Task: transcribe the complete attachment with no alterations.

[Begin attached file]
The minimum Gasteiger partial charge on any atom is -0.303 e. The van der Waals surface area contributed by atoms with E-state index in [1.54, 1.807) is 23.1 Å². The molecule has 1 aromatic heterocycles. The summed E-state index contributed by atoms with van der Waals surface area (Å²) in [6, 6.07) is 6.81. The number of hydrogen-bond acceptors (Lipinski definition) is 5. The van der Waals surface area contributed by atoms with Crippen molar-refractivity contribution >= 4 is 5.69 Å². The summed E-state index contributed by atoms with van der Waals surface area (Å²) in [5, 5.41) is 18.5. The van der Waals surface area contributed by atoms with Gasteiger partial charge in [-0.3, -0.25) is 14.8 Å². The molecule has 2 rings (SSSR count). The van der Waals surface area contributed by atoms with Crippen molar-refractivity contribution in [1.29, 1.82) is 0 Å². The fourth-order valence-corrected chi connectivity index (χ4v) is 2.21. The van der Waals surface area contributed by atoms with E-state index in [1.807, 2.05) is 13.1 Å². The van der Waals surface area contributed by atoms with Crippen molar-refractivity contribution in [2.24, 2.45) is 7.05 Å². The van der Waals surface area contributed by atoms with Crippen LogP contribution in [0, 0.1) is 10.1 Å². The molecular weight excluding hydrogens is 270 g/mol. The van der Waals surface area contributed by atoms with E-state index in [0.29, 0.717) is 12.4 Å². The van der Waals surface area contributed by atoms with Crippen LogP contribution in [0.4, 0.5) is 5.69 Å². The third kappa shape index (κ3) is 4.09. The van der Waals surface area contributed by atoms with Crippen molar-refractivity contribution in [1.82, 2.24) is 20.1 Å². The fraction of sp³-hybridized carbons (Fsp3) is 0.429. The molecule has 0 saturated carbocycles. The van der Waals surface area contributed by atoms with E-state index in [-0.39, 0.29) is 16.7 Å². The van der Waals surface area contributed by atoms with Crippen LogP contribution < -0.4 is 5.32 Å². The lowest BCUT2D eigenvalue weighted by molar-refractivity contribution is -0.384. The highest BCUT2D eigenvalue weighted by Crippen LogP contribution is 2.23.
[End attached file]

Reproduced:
The minimum Gasteiger partial charge on any atom is -0.303 e. The van der Waals surface area contributed by atoms with E-state index in [1.54, 1.807) is 23.1 Å². The molecule has 1 aromatic heterocycles. The summed E-state index contributed by atoms with van der Waals surface area (Å²) in [6, 6.07) is 6.81. The number of hydrogen-bond acceptors (Lipinski definition) is 5. The van der Waals surface area contributed by atoms with Crippen molar-refractivity contribution >= 4 is 5.69 Å². The summed E-state index contributed by atoms with van der Waals surface area (Å²) in [5, 5.41) is 18.5. The van der Waals surface area contributed by atoms with Gasteiger partial charge in [-0.3, -0.25) is 14.8 Å². The molecule has 2 rings (SSSR count). The van der Waals surface area contributed by atoms with Crippen molar-refractivity contribution in [1.29, 1.82) is 0 Å². The fourth-order valence-corrected chi connectivity index (χ4v) is 2.21. The van der Waals surface area contributed by atoms with E-state index in [1.807, 2.05) is 13.1 Å². The van der Waals surface area contributed by atoms with Crippen molar-refractivity contribution in [2.24, 2.45) is 7.05 Å². The van der Waals surface area contributed by atoms with Crippen LogP contribution in [0, 0.1) is 10.1 Å². The molecular weight excluding hydrogens is 270 g/mol. The van der Waals surface area contributed by atoms with E-state index in [0.29, 0.717) is 12.4 Å². The van der Waals surface area contributed by atoms with Crippen LogP contribution in [0.4, 0.5) is 5.69 Å². The third kappa shape index (κ3) is 4.09. The van der Waals surface area contributed by atoms with Crippen molar-refractivity contribution in [1.82, 2.24) is 20.1 Å². The fraction of sp³-hybridized carbons (Fsp3) is 0.429. The molecule has 0 saturated carbocycles. The van der Waals surface area contributed by atoms with E-state index in [-0.39, 0.29) is 16.7 Å². The van der Waals surface area contributed by atoms with Crippen LogP contribution < -0.4 is 5.32 Å². The lowest BCUT2D eigenvalue weighted by molar-refractivity contribution is -0.384. The highest BCUT2D eigenvalue weighted by Crippen LogP contribution is 2.23.